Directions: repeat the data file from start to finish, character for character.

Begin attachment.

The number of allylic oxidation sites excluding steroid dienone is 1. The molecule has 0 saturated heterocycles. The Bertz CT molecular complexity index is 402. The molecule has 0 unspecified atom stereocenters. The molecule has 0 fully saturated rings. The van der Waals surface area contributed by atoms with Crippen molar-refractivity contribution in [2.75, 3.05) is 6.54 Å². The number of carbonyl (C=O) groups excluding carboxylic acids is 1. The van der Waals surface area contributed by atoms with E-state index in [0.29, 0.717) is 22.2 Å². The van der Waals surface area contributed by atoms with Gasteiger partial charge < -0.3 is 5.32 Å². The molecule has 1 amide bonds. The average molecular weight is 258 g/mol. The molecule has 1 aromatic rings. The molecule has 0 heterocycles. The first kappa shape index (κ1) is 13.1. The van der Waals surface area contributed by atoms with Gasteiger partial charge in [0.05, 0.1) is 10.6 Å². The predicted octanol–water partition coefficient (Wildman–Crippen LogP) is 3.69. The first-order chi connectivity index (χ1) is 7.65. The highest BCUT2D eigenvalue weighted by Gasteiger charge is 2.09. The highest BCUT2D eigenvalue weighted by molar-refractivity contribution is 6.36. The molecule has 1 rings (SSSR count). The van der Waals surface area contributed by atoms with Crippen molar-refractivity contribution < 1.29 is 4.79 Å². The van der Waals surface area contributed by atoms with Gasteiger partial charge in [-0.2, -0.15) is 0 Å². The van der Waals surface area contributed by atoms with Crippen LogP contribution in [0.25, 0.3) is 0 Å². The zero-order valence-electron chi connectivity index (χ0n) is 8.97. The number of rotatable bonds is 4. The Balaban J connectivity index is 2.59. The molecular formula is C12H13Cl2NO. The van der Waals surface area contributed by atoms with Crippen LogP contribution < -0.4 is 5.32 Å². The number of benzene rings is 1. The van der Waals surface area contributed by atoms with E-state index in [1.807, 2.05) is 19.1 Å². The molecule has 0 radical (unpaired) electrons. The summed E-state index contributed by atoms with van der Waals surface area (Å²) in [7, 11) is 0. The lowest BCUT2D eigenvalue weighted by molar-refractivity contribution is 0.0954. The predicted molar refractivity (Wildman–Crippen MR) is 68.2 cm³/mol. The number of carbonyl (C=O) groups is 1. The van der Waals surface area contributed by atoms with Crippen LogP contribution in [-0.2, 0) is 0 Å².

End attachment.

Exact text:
The number of allylic oxidation sites excluding steroid dienone is 1. The molecule has 0 saturated heterocycles. The Bertz CT molecular complexity index is 402. The molecule has 0 unspecified atom stereocenters. The molecule has 0 fully saturated rings. The van der Waals surface area contributed by atoms with Crippen molar-refractivity contribution in [2.75, 3.05) is 6.54 Å². The number of carbonyl (C=O) groups excluding carboxylic acids is 1. The van der Waals surface area contributed by atoms with E-state index in [0.29, 0.717) is 22.2 Å². The van der Waals surface area contributed by atoms with Gasteiger partial charge < -0.3 is 5.32 Å². The molecule has 1 amide bonds. The average molecular weight is 258 g/mol. The molecule has 1 aromatic rings. The molecule has 0 heterocycles. The first kappa shape index (κ1) is 13.1. The van der Waals surface area contributed by atoms with Gasteiger partial charge in [0.05, 0.1) is 10.6 Å². The predicted octanol–water partition coefficient (Wildman–Crippen LogP) is 3.69. The first-order chi connectivity index (χ1) is 7.65. The highest BCUT2D eigenvalue weighted by Gasteiger charge is 2.09. The highest BCUT2D eigenvalue weighted by molar-refractivity contribution is 6.36. The molecule has 1 rings (SSSR count). The van der Waals surface area contributed by atoms with Crippen molar-refractivity contribution < 1.29 is 4.79 Å². The van der Waals surface area contributed by atoms with Gasteiger partial charge in [-0.2, -0.15) is 0 Å². The van der Waals surface area contributed by atoms with Crippen LogP contribution in [0.25, 0.3) is 0 Å². The zero-order valence-electron chi connectivity index (χ0n) is 8.97. The number of rotatable bonds is 4. The Balaban J connectivity index is 2.59. The molecular formula is C12H13Cl2NO. The van der Waals surface area contributed by atoms with Crippen LogP contribution < -0.4 is 5.32 Å². The number of benzene rings is 1. The van der Waals surface area contributed by atoms with E-state index in [1.807, 2.05) is 19.1 Å². The molecule has 0 radical (unpaired) electrons. The summed E-state index contributed by atoms with van der Waals surface area (Å²) in [7, 11) is 0. The lowest BCUT2D eigenvalue weighted by molar-refractivity contribution is 0.0954. The predicted molar refractivity (Wildman–Crippen MR) is 68.2 cm³/mol. The number of carbonyl (C=O) groups is 1. The van der Waals surface area contributed by atoms with Crippen LogP contribution in [-0.2, 0) is 0 Å².